...and he's not the first to say this, but well, he said this probably before. You've all know a Hararre wrote that democracy is all about emotion, not rationality. We're talking here about unconscious processes. Right. I would add that the candidates must look the part and sound the part and, amazingly, have a short name like Donald Trump, Joe Biden, Bill Clinton, George Bush. Wow, I think Joe Biden definitely fills the bill. If I were casting a movie and needed an actor to play the president, I would want Joe Biden. He looks and sounds the part. Is a good actor too. When he gets righteously angry or sentimental. It's good television, not long on policy ideas or proposals, or is voting record for that matter. What about Barack Obama? A lot of syllables, that's true, and he had tough opponents like John McCain and Mitt Romney, three syllables each. But he was fortunate in that, in my opinion, he was in the right place at the right time. African Americans desperately wanted a black president, but think about it, he was great on TV, looked presidential in every other way except skin tone, sounded presidential, was squeaky clean and had no record to hold against him. What we in America tend to get our leaders who are good at manipulating the media, like trump, who's a master at it, and who have really talented wizards behind them. Okay, Bernie Sanders the opposite of Biden. Lots of great new ideas and policy proposals,...

...but just didn't look the part or have the right voice or accent. I can't tell you how many people I know said they didn't like him, even people who completely agreed with him. It's as if we were electing homecoming queen. He had to be likable, whatever that is. Isn't it unbelievable? You it is likable. Why? Why? You want a likable president? Why do you want a likable leader? I don't know. How about Elizabeth Warren, Amy Klobuchar and Kamala Harris? Well, in my opinion, they don't look and sound like men and therefore don't look and sound presidential to Americans. I'm not saying a woman can't or shouldn't be president, but it will be hard for a woman to get elected president in America. It's partly because of historical memory. is about presidents. We've never seen a female president and also because of the way our system works. It's going to take some right, going to take time. Oh Yeah, Oh yeah, who knows how long, but yes, it's going to take time. We as a country would rather have a male game show host than an accomplished woman, so it would seem. So, it would seem. Another important concept scapegoating, that Sheldon Solomon mentioned in a much earlier episode. Dan Notes that when a leader starts to feel vulnerable, they may use the scapegoating process to focus the group's attention on an enemy and individual, a social group or race or religion or a sexual preference or another nation. WAG The dog. WAG The dog, conquer evil. Yeah, what Bill Clinton was accused of when he attacked terrorist camps in Afghanistan to distract from the Monica Lewinsky scandal. I'm not saying that that's what he was really doing, but but that's what he was accused of.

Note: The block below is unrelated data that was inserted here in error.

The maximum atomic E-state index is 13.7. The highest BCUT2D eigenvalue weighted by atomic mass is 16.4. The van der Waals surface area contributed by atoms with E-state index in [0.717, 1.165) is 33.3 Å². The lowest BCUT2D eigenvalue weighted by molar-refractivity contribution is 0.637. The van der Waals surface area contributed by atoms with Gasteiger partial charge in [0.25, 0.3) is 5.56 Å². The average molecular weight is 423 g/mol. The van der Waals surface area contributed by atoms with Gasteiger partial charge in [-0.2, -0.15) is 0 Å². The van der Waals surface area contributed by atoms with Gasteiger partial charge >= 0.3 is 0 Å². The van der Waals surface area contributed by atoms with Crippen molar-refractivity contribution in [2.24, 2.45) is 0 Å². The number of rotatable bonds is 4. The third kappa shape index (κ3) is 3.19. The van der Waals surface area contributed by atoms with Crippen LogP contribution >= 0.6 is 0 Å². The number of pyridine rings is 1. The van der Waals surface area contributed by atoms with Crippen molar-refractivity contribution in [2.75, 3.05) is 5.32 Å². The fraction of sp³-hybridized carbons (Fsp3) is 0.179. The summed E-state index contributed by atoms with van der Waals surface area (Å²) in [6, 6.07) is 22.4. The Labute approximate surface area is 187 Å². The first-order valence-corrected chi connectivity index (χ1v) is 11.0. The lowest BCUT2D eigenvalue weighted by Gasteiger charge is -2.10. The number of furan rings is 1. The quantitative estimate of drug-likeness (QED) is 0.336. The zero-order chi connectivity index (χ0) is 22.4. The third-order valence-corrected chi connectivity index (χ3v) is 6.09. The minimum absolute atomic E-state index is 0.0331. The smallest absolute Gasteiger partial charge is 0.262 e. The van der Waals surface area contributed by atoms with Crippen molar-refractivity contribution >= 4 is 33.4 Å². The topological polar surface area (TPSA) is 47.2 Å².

WAG The dog. Yep. Dan stressed that the leadership qualities he described were specific to the leaders time and place. Well, I maintained that in our present culture that's experiencing an epidemic of Narcissism, which is, you know, a conversation for another time. Yep, but I don't think it's a coincidence that we elected a narcissist in chief. But anyway, that's what we'll talk about that another day. Dam talked about the traditional strength of our US institutions more than the leaders within them. When we lose faith in our institutions, that's when a culture comes apart, and I think we're living through that now. Yeah, I agree. I like Dan saying that good leaders empower us. He said it's a social work term. It's a good one. We are empowered to be better. Yeah, and I really like Dan's way for us to have better leaders. It's pretty simple. We have to be better people ourselves. Yeah, yeah, that's simple, but hard. Ain't that the truth? So we've been talking about leadership and the importance in our society. These are important ideas, aren't they? Join US next time. Like us on facebook. Please recommend us to your friends. You can find us at www dot important ideascom and support us on Patreon at wwwatoncom. The hub important ideas. We are one hundred percent listener supported. Thank you for listening to the hub for important ideas. I'm Steve James and I'm Ken Swain. STAY SAFE, everybody. Stay well.